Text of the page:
I have had the pleasure to participate in the creation and development of a number of biomedical research centers including the Harper Cancer Research Institute, the Boler-Parseghian Center for Rare and Neglected Diseases, and the Warren Family Research Center for Drug Discovery and Development. These academic centers not only promote and support researchers with overlapping research interests on campus but also seek to identify beneficial complementary expertise through external partnerships. This is particularly true in translational biomedical research which seeks to move fundamental discoveries from the laboratory to clinical settings and ultimately, have a beneficial impact on human health.
The Luksic Grants Program awarded by Notre Dame International, provided to the Warren Center, allowed the initiation of a new interdisciplinary collaboration with Pontifical Catholic University of Chile (PUC) focused on the investigation of new leads for the rare lysosomal disorder, Niemann-Pick Type C disease (NPC). NPC is a lethal, genetic disease that effects cholesterol metabolism in children. The disease causes cholesterol and other lipids to build up, which leads to symptoms including deterioration of memory and balance, and seizures. Over the past two decades, NPC has become an important subject for research, fund-raising, and public awareness outreach efforts of our College of Science faculty and university administration. Warren Center researchers, Olaf Wiest and Paul Helquist have identified new chemical compounds that have the potential to benefit NPC patients. Independently, PUC School of Medicine researchers, Professors Silvana Zanlungo and Alejandra Alvarez have previously identified that c-Abl inhibitors, such as the leukemia drug Gleevec, improve neurological symptoms in a mouse model of NPC disease.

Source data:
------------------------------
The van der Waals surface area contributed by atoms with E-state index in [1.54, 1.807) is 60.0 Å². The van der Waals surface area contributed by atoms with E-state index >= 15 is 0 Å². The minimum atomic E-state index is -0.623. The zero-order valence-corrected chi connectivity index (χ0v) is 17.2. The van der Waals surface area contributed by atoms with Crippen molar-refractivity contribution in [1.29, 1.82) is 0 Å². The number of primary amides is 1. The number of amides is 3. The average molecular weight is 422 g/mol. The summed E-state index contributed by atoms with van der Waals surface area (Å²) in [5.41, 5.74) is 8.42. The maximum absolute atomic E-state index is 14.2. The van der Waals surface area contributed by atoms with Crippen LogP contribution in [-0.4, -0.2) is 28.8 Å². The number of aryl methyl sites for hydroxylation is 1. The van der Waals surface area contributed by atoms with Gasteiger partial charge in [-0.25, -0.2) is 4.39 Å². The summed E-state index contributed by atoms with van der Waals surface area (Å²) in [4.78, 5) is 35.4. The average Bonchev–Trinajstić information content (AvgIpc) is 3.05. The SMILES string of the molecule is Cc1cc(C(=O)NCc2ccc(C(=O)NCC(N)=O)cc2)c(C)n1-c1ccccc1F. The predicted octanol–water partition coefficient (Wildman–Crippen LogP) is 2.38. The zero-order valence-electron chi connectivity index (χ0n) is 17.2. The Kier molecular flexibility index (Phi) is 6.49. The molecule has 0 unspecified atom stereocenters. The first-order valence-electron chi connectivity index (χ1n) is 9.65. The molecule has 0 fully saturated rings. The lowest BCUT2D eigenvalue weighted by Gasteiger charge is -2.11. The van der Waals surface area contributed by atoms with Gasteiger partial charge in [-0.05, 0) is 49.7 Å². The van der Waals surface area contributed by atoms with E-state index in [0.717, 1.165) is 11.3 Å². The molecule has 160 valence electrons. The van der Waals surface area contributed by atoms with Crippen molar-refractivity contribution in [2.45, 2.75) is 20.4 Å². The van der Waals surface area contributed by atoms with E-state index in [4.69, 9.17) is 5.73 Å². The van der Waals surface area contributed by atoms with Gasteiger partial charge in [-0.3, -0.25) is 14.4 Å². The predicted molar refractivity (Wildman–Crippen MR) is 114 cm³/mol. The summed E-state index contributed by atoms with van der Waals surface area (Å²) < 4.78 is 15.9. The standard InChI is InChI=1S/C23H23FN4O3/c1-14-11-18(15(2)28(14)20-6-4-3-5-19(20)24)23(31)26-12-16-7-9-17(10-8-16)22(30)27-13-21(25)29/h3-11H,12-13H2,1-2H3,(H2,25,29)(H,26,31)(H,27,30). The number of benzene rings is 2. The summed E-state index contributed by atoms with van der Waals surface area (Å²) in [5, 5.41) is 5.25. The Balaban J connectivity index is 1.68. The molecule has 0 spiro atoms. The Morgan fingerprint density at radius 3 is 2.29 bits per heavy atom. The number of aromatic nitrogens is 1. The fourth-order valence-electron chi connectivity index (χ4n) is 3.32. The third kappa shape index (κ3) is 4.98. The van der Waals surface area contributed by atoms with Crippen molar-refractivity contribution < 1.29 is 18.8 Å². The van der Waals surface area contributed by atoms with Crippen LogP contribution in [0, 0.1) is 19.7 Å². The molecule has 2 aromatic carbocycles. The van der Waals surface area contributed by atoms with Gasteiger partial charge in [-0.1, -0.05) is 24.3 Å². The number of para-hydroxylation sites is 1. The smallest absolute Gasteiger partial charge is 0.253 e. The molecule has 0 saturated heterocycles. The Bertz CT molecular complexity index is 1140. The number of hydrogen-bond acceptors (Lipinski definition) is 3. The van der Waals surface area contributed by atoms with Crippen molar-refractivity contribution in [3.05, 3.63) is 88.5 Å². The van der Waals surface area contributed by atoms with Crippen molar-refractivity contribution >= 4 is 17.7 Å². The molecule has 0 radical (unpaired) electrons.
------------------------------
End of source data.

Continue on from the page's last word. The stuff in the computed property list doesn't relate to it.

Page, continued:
Through this support of the Luksic program, we were able to tap into their expertise with NPC neuronal cell lines and evaluate whether or not the compounds discovered by Notre Dame researchers could show potential synergism with c-Abl inhibitiors. Interestingly, despite the fact that each of the individual compounds improved cholesterol trafficking in neuronal cells, the compounds when given together showed no beneficial effects. Current efforts include identifying the competing biological pathways that lead to this surprising antagonistic effect and exploring another lead compound developed in my own lab.
The Luksic Grants Program allowed the initiation of a new interdisciplinary collaboration with Pontifical Catholic University of Chile (PUC) focused on the investigation of new leads for the rare lysosomal disorder, Niemann-Pick Type C disease
The Luksic scholarship not only supported the research collaboration but also enabled the attendance of the researchers at the Michael, Christa, and Marcia Parseghian Scientific Conference on Niemann-Pick Type C Research held annual in Tuscon, AZ. A poster presenting the results of this collaborative project was presented to the more than 150 attendees of the 2018 conference which included a mixture of Niemann-Pick Type C patients, families, and researchers. This initial collaboration sets the stage for the development of further translational research collaborations with PUC School of Medicine faculty in the development of new treatments for Niemann-Pick Type C disease as well as other biomedical research areas.